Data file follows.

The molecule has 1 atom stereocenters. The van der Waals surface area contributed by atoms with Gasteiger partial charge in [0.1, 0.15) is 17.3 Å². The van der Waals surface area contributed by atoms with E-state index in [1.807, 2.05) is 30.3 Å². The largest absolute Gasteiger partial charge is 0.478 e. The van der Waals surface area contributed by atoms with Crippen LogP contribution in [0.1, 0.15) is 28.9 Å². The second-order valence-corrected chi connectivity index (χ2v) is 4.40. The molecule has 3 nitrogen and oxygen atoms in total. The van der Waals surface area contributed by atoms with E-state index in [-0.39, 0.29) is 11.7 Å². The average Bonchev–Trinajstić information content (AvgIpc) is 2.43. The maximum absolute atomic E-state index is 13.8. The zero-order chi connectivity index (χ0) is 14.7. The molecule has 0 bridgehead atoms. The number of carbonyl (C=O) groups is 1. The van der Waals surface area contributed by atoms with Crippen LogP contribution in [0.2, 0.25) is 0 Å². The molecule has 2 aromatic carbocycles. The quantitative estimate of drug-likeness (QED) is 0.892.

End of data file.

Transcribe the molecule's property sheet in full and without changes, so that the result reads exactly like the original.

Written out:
The molecule has 1 atom stereocenters. The van der Waals surface area contributed by atoms with Gasteiger partial charge in [0.1, 0.15) is 17.3 Å². The van der Waals surface area contributed by atoms with E-state index in [1.807, 2.05) is 30.3 Å². The largest absolute Gasteiger partial charge is 0.478 e. The van der Waals surface area contributed by atoms with Crippen LogP contribution in [0.1, 0.15) is 28.9 Å². The second-order valence-corrected chi connectivity index (χ2v) is 4.40. The molecule has 3 nitrogen and oxygen atoms in total. The van der Waals surface area contributed by atoms with E-state index in [-0.39, 0.29) is 11.7 Å². The average Bonchev–Trinajstić information content (AvgIpc) is 2.43. The maximum absolute atomic E-state index is 13.8. The zero-order chi connectivity index (χ0) is 14.7. The molecule has 0 bridgehead atoms. The number of carbonyl (C=O) groups is 1. The van der Waals surface area contributed by atoms with Crippen LogP contribution in [0.2, 0.25) is 0 Å². The molecule has 2 aromatic carbocycles. The quantitative estimate of drug-likeness (QED) is 0.892.